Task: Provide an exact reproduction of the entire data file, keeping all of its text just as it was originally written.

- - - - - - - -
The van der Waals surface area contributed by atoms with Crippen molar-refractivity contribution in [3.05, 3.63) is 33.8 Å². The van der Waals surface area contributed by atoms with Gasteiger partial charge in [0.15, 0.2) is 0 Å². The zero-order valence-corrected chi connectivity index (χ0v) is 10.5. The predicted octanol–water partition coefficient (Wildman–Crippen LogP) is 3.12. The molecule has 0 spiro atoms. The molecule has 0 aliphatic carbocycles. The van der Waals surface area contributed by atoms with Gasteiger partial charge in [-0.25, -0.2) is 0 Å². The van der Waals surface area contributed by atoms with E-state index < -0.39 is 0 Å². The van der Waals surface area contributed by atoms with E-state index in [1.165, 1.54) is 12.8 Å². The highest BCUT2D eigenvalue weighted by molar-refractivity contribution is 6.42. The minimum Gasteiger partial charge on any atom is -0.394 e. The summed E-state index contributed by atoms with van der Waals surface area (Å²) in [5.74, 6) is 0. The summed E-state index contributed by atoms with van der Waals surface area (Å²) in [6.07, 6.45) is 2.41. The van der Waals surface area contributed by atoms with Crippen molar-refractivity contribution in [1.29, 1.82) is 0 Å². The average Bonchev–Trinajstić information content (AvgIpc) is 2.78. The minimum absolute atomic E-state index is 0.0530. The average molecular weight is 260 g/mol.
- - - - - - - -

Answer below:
The van der Waals surface area contributed by atoms with Crippen molar-refractivity contribution in [3.05, 3.63) is 33.8 Å². The van der Waals surface area contributed by atoms with Gasteiger partial charge in [0.15, 0.2) is 0 Å². The zero-order valence-corrected chi connectivity index (χ0v) is 10.5. The predicted octanol–water partition coefficient (Wildman–Crippen LogP) is 3.12. The molecule has 0 spiro atoms. The molecule has 0 aliphatic carbocycles. The van der Waals surface area contributed by atoms with Gasteiger partial charge in [-0.25, -0.2) is 0 Å². The van der Waals surface area contributed by atoms with E-state index < -0.39 is 0 Å². The van der Waals surface area contributed by atoms with E-state index in [1.165, 1.54) is 12.8 Å². The highest BCUT2D eigenvalue weighted by molar-refractivity contribution is 6.42. The minimum Gasteiger partial charge on any atom is -0.394 e. The summed E-state index contributed by atoms with van der Waals surface area (Å²) in [5.74, 6) is 0. The summed E-state index contributed by atoms with van der Waals surface area (Å²) in [6.07, 6.45) is 2.41. The van der Waals surface area contributed by atoms with Crippen molar-refractivity contribution in [1.29, 1.82) is 0 Å². The average Bonchev–Trinajstić information content (AvgIpc) is 2.78. The minimum absolute atomic E-state index is 0.0530. The average molecular weight is 260 g/mol.